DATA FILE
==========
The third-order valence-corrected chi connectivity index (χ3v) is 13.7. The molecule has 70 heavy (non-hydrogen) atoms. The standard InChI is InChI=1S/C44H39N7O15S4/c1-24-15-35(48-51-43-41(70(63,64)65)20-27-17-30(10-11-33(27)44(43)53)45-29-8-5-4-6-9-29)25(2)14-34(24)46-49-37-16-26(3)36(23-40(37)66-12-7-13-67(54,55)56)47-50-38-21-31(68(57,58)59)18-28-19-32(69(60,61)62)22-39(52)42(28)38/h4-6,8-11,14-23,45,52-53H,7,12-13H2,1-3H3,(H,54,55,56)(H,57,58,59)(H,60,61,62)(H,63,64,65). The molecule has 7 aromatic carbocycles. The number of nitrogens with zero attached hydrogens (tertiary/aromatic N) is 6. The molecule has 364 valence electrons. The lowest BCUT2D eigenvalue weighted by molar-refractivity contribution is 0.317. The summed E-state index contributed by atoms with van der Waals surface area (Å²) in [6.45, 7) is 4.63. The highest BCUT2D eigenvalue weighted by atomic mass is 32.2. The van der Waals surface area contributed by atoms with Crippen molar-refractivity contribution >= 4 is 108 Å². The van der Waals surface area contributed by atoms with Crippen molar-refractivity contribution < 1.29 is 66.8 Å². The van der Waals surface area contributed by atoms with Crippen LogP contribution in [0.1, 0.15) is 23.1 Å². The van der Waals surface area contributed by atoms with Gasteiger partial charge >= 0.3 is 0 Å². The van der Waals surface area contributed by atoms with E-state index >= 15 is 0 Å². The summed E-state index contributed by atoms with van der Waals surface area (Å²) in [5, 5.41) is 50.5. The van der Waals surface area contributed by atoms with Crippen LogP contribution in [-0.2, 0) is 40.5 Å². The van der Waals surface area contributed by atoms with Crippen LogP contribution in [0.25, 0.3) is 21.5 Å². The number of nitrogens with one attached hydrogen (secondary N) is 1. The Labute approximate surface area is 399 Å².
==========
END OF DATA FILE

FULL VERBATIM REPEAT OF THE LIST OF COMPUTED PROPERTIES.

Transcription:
The third-order valence-corrected chi connectivity index (χ3v) is 13.7. The molecule has 70 heavy (non-hydrogen) atoms. The standard InChI is InChI=1S/C44H39N7O15S4/c1-24-15-35(48-51-43-41(70(63,64)65)20-27-17-30(10-11-33(27)44(43)53)45-29-8-5-4-6-9-29)25(2)14-34(24)46-49-37-16-26(3)36(23-40(37)66-12-7-13-67(54,55)56)47-50-38-21-31(68(57,58)59)18-28-19-32(69(60,61)62)22-39(52)42(28)38/h4-6,8-11,14-23,45,52-53H,7,12-13H2,1-3H3,(H,54,55,56)(H,57,58,59)(H,60,61,62)(H,63,64,65). The molecule has 7 aromatic carbocycles. The number of nitrogens with zero attached hydrogens (tertiary/aromatic N) is 6. The molecule has 364 valence electrons. The lowest BCUT2D eigenvalue weighted by molar-refractivity contribution is 0.317. The summed E-state index contributed by atoms with van der Waals surface area (Å²) in [6.45, 7) is 4.63. The highest BCUT2D eigenvalue weighted by atomic mass is 32.2. The van der Waals surface area contributed by atoms with Crippen molar-refractivity contribution >= 4 is 108 Å². The van der Waals surface area contributed by atoms with Crippen molar-refractivity contribution < 1.29 is 66.8 Å². The van der Waals surface area contributed by atoms with Crippen LogP contribution in [0.1, 0.15) is 23.1 Å². The van der Waals surface area contributed by atoms with Gasteiger partial charge >= 0.3 is 0 Å². The van der Waals surface area contributed by atoms with E-state index >= 15 is 0 Å². The summed E-state index contributed by atoms with van der Waals surface area (Å²) in [5, 5.41) is 50.5. The van der Waals surface area contributed by atoms with Crippen LogP contribution in [-0.2, 0) is 40.5 Å². The van der Waals surface area contributed by atoms with Crippen LogP contribution in [0.25, 0.3) is 21.5 Å². The number of nitrogens with one attached hydrogen (secondary N) is 1. The Labute approximate surface area is 399 Å².